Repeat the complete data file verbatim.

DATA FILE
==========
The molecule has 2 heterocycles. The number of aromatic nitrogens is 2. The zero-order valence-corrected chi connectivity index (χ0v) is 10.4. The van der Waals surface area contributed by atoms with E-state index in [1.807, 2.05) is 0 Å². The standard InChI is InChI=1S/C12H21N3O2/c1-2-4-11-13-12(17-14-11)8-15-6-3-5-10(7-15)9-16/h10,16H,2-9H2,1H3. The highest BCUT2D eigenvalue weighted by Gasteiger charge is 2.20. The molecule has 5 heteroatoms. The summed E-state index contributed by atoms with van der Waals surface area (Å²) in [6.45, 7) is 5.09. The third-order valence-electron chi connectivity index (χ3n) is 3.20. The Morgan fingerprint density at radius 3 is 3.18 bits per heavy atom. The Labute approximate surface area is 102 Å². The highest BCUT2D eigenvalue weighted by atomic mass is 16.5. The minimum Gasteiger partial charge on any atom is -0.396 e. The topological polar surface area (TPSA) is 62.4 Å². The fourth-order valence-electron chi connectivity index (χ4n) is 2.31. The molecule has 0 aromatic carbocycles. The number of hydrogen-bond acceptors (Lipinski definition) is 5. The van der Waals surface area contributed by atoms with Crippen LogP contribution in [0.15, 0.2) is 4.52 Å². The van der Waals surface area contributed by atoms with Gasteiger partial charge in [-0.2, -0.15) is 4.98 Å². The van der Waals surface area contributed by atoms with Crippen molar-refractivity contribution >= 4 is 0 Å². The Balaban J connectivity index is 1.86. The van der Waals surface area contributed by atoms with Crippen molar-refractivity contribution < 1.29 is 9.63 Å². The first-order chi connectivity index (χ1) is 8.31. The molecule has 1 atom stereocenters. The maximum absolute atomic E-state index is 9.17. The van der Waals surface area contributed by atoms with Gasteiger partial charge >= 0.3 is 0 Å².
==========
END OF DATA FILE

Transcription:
The molecule has 2 heterocycles. The number of aromatic nitrogens is 2. The zero-order valence-corrected chi connectivity index (χ0v) is 10.4. The van der Waals surface area contributed by atoms with E-state index in [1.807, 2.05) is 0 Å². The standard InChI is InChI=1S/C12H21N3O2/c1-2-4-11-13-12(17-14-11)8-15-6-3-5-10(7-15)9-16/h10,16H,2-9H2,1H3. The highest BCUT2D eigenvalue weighted by Gasteiger charge is 2.20. The molecule has 5 heteroatoms. The summed E-state index contributed by atoms with van der Waals surface area (Å²) in [6.45, 7) is 5.09. The third-order valence-electron chi connectivity index (χ3n) is 3.20. The Morgan fingerprint density at radius 3 is 3.18 bits per heavy atom. The Labute approximate surface area is 102 Å². The highest BCUT2D eigenvalue weighted by atomic mass is 16.5. The minimum Gasteiger partial charge on any atom is -0.396 e. The topological polar surface area (TPSA) is 62.4 Å². The fourth-order valence-electron chi connectivity index (χ4n) is 2.31. The molecule has 0 aromatic carbocycles. The number of hydrogen-bond acceptors (Lipinski definition) is 5. The van der Waals surface area contributed by atoms with Crippen LogP contribution in [0.15, 0.2) is 4.52 Å². The van der Waals surface area contributed by atoms with Gasteiger partial charge in [-0.2, -0.15) is 4.98 Å². The van der Waals surface area contributed by atoms with Crippen molar-refractivity contribution >= 4 is 0 Å². The Balaban J connectivity index is 1.86. The van der Waals surface area contributed by atoms with Crippen molar-refractivity contribution < 1.29 is 9.63 Å². The first-order chi connectivity index (χ1) is 8.31. The molecule has 1 atom stereocenters. The maximum absolute atomic E-state index is 9.17. The van der Waals surface area contributed by atoms with Gasteiger partial charge >= 0.3 is 0 Å².